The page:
As part of his contract when taking over the role of James Bond from Sean Connery (and George Lazenby), Roger Moore was asked to keep a diary of the experience filming his first Bond picture, Live and Let Die. Based on the novel by Ian Fleming, the story finds Bond trying to take down a ruthless heroin smuggler named Mr. Big, played by Yaphet Kotto. Jane Seymour is the love interest, Solitaire, and the movie has a number of stunts that rank it among the best in the series by many fans (including me). Starting with the first day of rehearsals, Moore takes us through the trials and triumphs of each day and introduces the reader to all of the cast, crew, and “glamour” of shooting a big globe-trotting movie in 1972. He really doesn’t hold anything back and is a witty, charming, and likable guide.
If you are a fan of the James Bond movies you know that everyone has a favorite Bond and it’s usually based on how they first came to the character. Roger Moore is my Bond. I was first introduced to Bond through Moore’s more lighthearted take on the character and as such became a fan of Roger Moore in his other work as well. For the record, For Your Eyes Only is my favorite Roger Moore outing, but The Spy Who Loved Me and Live and Let Die are both quite high on my list. Even Moonraker has some great stuff prior to the silly Star Wars-like finale battle.
This brings me back to The 007 Diaries: Filming Live and Let Die (previously released with the title Roger Moore as James Bond 007). This book was re-issued with a new forward by David Hedison, who plays CIA agent Felix Leiter in LaLD and was also a life-long friend of Moore, who passed away in 2017 at the age of 89 from cancer. Moore wrote a few books during his life, mostly about his experiences as Bond, and always comes across as a supremely likable, yet mischievous rogue. There is a forward note in the book that warns the reader it contains anachronistic language and viewpoints of the era that would not fly today. I appreciated that they did not try to clean it up because it is very evocative of the time. Don’t worry, Moore was not racist and there are no slurs or epithets. However, it can be best summed up as men are men and women are women and the feminine and masculine roles are well defined. Women are to be protected and looked after by the men. I wouldn’t call it misogynistic, more like unenlightened. It is as anachronistic and of-its-time as the novel on which the movie production is derived.
On his co-stars, Moore is endlessly effusive with praise, especially for Yaphet Kotto as Mr. Big. He also got along well with Gloria Hendry (Rosie Carver) the first black Bond girl and shamed some racist members of the public who objected to leaked shots of Bond and Carver together. Jane Seymour was married at the time to Moore’s friend Michael Attenborough (son of Richard) so they were already friends and got on well. The best thing about the book is how candid it is. No one would release a book like this now, it doesn’t appear to have been reviewed by anyone in a PR capacity. One thing that stands out is how unsafe these movie sets were. On the first day of rehearsal, Moore was injured in a boat crash breaking his teeth and spraining his leg. Later a crew member had to be rushed to the hospital and nearly lost an eye when a cable snapped. Jane Seymour twisted her ankle, and Moore describes fearing for his life during a bath scene that was surrounded by electrical cabling and lights with water splashing on the floor. Not to mention the live crocodiles that play a big part in the movie and were barely kept under control. To escape death in the movie Bond runs across swimming crocodiles to safety. This is what filming it really looked like with the owner, and trainer, of the Crocodile farm Ross Kananga performing the stunt:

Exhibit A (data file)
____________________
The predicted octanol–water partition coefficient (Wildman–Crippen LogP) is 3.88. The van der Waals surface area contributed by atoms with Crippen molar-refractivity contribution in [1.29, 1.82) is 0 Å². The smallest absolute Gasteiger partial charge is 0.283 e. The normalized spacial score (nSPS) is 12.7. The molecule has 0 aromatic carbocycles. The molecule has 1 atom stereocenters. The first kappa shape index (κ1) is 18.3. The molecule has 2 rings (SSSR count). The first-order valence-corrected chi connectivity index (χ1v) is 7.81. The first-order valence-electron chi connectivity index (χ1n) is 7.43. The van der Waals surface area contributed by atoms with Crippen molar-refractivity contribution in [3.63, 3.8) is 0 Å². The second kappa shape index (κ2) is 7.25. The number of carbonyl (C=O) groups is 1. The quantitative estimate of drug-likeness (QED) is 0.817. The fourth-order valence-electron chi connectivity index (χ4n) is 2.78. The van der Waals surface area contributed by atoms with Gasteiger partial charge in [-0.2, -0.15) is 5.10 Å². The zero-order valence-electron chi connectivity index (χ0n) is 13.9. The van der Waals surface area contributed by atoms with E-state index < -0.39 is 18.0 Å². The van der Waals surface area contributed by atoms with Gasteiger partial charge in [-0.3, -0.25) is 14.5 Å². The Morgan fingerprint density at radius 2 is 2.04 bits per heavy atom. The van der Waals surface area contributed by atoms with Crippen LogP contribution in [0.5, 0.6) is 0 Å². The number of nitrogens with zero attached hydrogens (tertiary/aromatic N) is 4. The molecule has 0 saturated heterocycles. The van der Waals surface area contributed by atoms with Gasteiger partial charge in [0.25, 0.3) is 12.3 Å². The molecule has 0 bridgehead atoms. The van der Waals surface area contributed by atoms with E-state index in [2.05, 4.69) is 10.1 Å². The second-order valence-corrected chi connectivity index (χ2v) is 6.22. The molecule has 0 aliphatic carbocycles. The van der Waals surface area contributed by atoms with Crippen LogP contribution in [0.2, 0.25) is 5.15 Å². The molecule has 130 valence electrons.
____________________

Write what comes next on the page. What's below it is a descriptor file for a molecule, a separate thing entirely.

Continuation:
It’s a good reminder that in a time when computer images didn’t exist actors were put into a lot more perilous situations than they are now during various stunts. Audiences expected to see the actors (or their stunt people) doing these crazy stunts and each Bond movie tends to up the spectacle from the last one. Even now the attitude prevails. Daniel Craig has been injured on four of the five Bond movies he made.
From New Orleans to Jamaica, to England, and Harlem the LaLD production jumps all over the world. Along the way, Moore gives the reader an all-access pass into the world of Bond, and it reads as genuine and honest. He complains about days where they do nothing but get jostled on a set pretending to be on the water, he pokes fun at director Guy Hamilton and Bond producers Harry Salzman and Cubby Broccoli and for the most part, enjoys himself. He also lived in rarefied circles with a typical evening consisting of dinner with Michael Caine and his wife before heading to Harry Bellafonte’s house for a cocktail party with Sydney Poitier and Kirk Douglas. At the time Moore was cast as Bond he was already a star, which help insulate him against the trappings of the media frenzy around the role. That frenzy sounded completely exhausting to be honest with Moore accosted by reporters at all times asking the same questions over and over and over again (in multiple languages) “How will your Bond be different than Sean Connery?” and an endless parade of photoshoots.
In the end, they got the movie made, no one died and Live and Let Die went on to make almost $800M worldwide (2020 adjusted). It was a smash and Roger Moore’s 7 movie run, still, the longest of any actor to play James Bond began in style. Any fan of this movie, James Bond, Roger Moore, or celebrity tell-alls would likely enjoy this book. I plan to read more by Roger Moore and hope his wit and self-deprecation carry forward. The 007 Diaries: Filming Live and Let Die is not a particularly long book but Moore’s candor and honesty, coupled with its time-capsule quality, makes it highly recommended.